Is Your Attorney Ethical?
It can be a very traumatic experience suffering from a personal injury, whether it be from a trip and fall, automobile accident, or otherwise. As someone who has suffered injuries, you want an attorney who will be on your side and fight for you. As in any profession, there are those professionals who are ethical, and those who might fall short of that. As a client, it is important to know what side of the spectrum your attorney falls on, in order to see whether you really are in the best hands.
Attorneys must abide by the American Bar Association’s Model Rules of Professional Conduct. These model rules are meant to keep attorneys in check, and hold the profession to a high ethical standard. If they fail to abide by the rules they could run the risk of some sort of penalty, or in the worst-case scenario, disbarment. As a Personal Injury client, you should be aware of some of the basic model rules in order to determine if your attorney is really the best fit for you.
Rule 1.4 Communication
Under this rule, lawyers must promptly inform their clients of material developments in the matter including settlements or plea offers, reasonably consult with the client about the means by which the client’s objectives are being accomplished, and keep the client reasonably informed about the status of the matter.
For you, this means that your attorney should be keeping you in the loop. Many times clients want to seek an update on their lawsuit and the attorney should be calling the client back promptly and updating them on a regular basis. Realistically, that is not to say that the attorney should be calling the client every day to report to them, since it is most likely that the attorney has other cases to work on as well. However, if the client feels that they haven’t been updated in a significant period of time, and have not had calls returned to them, they should consider taking their lawsuit elsewhere.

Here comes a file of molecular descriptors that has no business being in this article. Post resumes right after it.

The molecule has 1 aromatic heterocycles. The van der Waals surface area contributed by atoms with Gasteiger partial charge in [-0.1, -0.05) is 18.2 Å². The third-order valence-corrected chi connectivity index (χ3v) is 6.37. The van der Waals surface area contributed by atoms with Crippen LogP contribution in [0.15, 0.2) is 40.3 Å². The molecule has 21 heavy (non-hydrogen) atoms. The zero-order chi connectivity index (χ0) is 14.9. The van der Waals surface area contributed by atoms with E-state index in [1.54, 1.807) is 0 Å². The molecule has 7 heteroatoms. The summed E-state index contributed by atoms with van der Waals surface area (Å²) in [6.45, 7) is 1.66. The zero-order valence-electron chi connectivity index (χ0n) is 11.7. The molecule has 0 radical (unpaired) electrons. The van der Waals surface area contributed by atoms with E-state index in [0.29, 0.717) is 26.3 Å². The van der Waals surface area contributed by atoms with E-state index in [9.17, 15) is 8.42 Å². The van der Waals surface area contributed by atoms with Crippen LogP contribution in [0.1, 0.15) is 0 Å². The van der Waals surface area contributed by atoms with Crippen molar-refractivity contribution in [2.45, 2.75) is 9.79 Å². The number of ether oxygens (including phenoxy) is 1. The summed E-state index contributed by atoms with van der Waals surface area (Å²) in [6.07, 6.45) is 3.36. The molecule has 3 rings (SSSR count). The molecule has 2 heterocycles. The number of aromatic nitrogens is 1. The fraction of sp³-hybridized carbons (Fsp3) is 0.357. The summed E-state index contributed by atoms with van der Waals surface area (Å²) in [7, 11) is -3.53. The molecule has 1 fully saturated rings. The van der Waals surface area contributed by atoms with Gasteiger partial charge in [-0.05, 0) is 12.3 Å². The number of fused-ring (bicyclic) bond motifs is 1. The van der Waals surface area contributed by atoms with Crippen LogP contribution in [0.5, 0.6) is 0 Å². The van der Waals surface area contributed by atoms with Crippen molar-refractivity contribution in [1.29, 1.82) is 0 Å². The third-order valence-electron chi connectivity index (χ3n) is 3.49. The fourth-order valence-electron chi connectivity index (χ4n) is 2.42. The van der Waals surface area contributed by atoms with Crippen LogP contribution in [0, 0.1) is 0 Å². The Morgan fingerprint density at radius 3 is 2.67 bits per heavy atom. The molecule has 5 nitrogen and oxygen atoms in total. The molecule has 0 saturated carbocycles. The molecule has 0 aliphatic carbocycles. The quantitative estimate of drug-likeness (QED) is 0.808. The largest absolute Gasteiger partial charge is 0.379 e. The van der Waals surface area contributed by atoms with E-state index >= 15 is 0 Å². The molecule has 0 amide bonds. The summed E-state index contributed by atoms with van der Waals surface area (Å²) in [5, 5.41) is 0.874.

Rule 1.7 Conflict of Interest
Under this rule, a lawyer cannot represent a client if the representation involves a concurrent conflict of interest. That is, if an attorney represents Client A and Client B, if the representation of either client will be directly adverse to the other client, then there is a conflict of interest.
If an injured client is in an automobile accident, and the attorney is representing both drivers of each respective car, that is absolutely a conflict of interest. Clients should be aware of this rule, as it might not be as obvious of a conflict, like the situation with the automobile accident. If the client feels that an attorney’s representation of another client is directly adverse to their case, they should bring it to the attorney’s attention.
Rule 4.2 Communication with Person Represented by Counsel
Under this rule, an attorney cannot communicate with an individual whom he knows to be represented by counsel, unless counsel gives permission or unless there is a court order.
As a client, if an attorney who is not the attorney representing your case tries to contact you, it is important to notify your attorney right away to see what is going on. The client should not give any information to other attorneys except their own, as those individuals probably do not have the best interests for you.
Although these are just three rules of many under the ABA Rules of Professional Conduct, a client should be aware that they deserve ethical representation by their attorney. Although it is ideal to think that all attorneys are ethical, the sad truth is that not all are. As a client, if something doesn’t feel right about your representation, you should address it.